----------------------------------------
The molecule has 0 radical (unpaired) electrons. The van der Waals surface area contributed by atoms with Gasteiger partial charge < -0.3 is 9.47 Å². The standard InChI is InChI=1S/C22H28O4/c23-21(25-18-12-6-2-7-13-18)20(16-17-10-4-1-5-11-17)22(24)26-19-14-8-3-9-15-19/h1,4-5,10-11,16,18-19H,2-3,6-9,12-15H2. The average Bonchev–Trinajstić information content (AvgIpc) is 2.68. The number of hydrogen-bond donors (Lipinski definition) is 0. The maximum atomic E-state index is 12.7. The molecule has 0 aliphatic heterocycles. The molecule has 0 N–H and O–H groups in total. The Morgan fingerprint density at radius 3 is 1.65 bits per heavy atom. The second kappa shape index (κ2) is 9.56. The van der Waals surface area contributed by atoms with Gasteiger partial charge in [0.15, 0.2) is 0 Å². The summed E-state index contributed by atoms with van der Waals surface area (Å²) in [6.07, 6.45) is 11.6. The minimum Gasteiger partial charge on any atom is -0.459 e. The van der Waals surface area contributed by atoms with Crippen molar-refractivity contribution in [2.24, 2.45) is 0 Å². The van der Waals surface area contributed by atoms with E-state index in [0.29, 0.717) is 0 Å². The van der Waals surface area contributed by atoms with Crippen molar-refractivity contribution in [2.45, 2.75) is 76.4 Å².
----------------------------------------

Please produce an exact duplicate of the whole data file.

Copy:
The molecule has 0 radical (unpaired) electrons. The van der Waals surface area contributed by atoms with Gasteiger partial charge < -0.3 is 9.47 Å². The standard InChI is InChI=1S/C22H28O4/c23-21(25-18-12-6-2-7-13-18)20(16-17-10-4-1-5-11-17)22(24)26-19-14-8-3-9-15-19/h1,4-5,10-11,16,18-19H,2-3,6-9,12-15H2. The average Bonchev–Trinajstić information content (AvgIpc) is 2.68. The number of hydrogen-bond donors (Lipinski definition) is 0. The maximum atomic E-state index is 12.7. The molecule has 0 aliphatic heterocycles. The molecule has 0 N–H and O–H groups in total. The Morgan fingerprint density at radius 3 is 1.65 bits per heavy atom. The second kappa shape index (κ2) is 9.56. The van der Waals surface area contributed by atoms with Gasteiger partial charge in [0.15, 0.2) is 0 Å². The summed E-state index contributed by atoms with van der Waals surface area (Å²) in [6.07, 6.45) is 11.6. The minimum Gasteiger partial charge on any atom is -0.459 e. The van der Waals surface area contributed by atoms with Crippen molar-refractivity contribution in [2.24, 2.45) is 0 Å². The van der Waals surface area contributed by atoms with E-state index in [0.29, 0.717) is 0 Å². The van der Waals surface area contributed by atoms with Crippen molar-refractivity contribution in [2.45, 2.75) is 76.4 Å².